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Meta suffered a setback in its legal dispute with the Israeli tech firm Bright Data, whom it sued the previous year for extracting data from Facebook and Instagram through web scraping. Meta, known for its litigation against data scraping enterprises, alleged that Bright Data's data harvesting violated its terms of service, to which Bright Data had consented through its accounts on Meta's platforms. Nonetheless, the court has supported Bright Data in the dispute over Meta's "breach of contract" allegation, stating that Meta failed to provide substantial evidence proving that the company had engaged in scraping beyond publicly available data.

The legal battle took an intriguing turn as it came to light that Meta had previously engaged Bright Data's web-scraping services and paid for data extraction from e-commerce websites. The purpose was to create brand profiles on Meta's platforms. Meta was a client of Bright Data's web-scraping services before initiating the lawsuit, albeit for a different objective. Furthermore, a related issue emerged, as Bright Data faced allegations of collecting personal information, particularly about minors, from Facebook and Instagram, as reported by Bloomberg last year.

The court has denied Meta's request for a partial summary judgment regarding the breach of contract claim due to insufficient evidence that Bright Data had scraped non-public data, which refers to data not protected by a login screen or password. Meta presented an example dataset offered for sale by Bright Data, consisting of 615 million records of Instagram user data, with a price tag of $860,000. According to Meta, Bright Data had been collecting and selling extensive user data, including fields like names, ID, post count, country, bio, followers, posts, hashtags, profile images, email, business category, and more. However, Meta was unable to prove that such data could only be accessed if Bright Data had accessed a user account.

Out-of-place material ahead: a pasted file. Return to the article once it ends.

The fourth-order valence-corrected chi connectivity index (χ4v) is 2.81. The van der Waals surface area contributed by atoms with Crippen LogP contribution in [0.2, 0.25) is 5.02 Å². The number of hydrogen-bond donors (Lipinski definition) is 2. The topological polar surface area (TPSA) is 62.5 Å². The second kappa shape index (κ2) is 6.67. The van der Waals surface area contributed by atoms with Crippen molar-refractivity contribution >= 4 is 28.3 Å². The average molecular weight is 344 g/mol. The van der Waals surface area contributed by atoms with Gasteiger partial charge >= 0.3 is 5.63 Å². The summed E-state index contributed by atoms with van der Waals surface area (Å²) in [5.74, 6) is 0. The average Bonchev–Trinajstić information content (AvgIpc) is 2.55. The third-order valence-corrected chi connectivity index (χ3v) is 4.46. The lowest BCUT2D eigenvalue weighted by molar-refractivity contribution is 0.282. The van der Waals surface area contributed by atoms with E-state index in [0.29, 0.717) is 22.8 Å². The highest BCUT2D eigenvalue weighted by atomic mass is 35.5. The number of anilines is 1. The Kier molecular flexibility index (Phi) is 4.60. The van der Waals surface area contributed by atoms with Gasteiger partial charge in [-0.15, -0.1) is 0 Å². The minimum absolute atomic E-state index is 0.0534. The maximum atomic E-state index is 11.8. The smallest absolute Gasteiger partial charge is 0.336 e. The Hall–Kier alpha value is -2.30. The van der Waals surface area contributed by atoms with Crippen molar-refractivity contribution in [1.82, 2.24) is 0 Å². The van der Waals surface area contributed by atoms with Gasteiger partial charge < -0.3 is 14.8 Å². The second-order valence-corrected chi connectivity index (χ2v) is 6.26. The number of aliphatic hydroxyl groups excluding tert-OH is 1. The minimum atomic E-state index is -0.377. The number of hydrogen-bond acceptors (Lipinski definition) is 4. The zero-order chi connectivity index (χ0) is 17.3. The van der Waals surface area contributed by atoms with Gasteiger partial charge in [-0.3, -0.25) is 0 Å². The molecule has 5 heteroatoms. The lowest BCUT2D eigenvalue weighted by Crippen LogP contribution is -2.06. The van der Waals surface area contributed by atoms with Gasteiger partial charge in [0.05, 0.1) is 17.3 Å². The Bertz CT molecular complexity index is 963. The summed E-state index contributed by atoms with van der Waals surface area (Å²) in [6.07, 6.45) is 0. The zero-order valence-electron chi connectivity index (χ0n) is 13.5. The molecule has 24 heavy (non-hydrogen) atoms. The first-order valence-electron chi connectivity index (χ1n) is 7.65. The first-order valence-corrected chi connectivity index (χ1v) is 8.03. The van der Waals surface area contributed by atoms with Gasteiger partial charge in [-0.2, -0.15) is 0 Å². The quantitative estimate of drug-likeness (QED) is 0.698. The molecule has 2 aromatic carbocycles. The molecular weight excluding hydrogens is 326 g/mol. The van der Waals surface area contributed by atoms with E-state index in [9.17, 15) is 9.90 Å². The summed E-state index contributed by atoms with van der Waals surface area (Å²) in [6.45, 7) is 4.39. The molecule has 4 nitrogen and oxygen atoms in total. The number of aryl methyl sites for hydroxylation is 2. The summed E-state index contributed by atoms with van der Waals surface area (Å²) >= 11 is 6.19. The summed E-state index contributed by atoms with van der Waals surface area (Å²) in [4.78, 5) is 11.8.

In a separate instance highlighting Bright Data's actions, Meta sought to demonstrate that the company possessed non-public information. However, the court dismissed this as insufficient evidence of logged-in scraping, considering the possibility that the data could have been publicly accessible before a user modified their privacy settings.

Moreover, Meta contended that Bright Data had employed tools to bypass access restrictions, including CAPTCHAs, suggesting data collection "behind authentication barriers." The court disagreed, clarifying that using automated programs to circumvent CAPTCHAs differs from accessing a password-protected website, emphasizing Meta's understanding.

Despite Meta's anti-scraping investigation team discovering Bright Data's promotion of a "scraping browser" designed to automate login processes and simulate user actions for automated data collection, the court deemed this insufficient evidence to establish logged-in scraping in this particular case.

The court emphasized the need to assess the terms of both Facebook and Instagram independently, determining that there was no indication that Bright Data utilized its accounts on these platforms during the data scraping activities. Consequently, Bright Data was not considered a "user" of the services at the time but rather a logged-out "visitor." The court found Meta's additional legal arguments insufficient to sway the ruling in its favor regarding the breach of contract.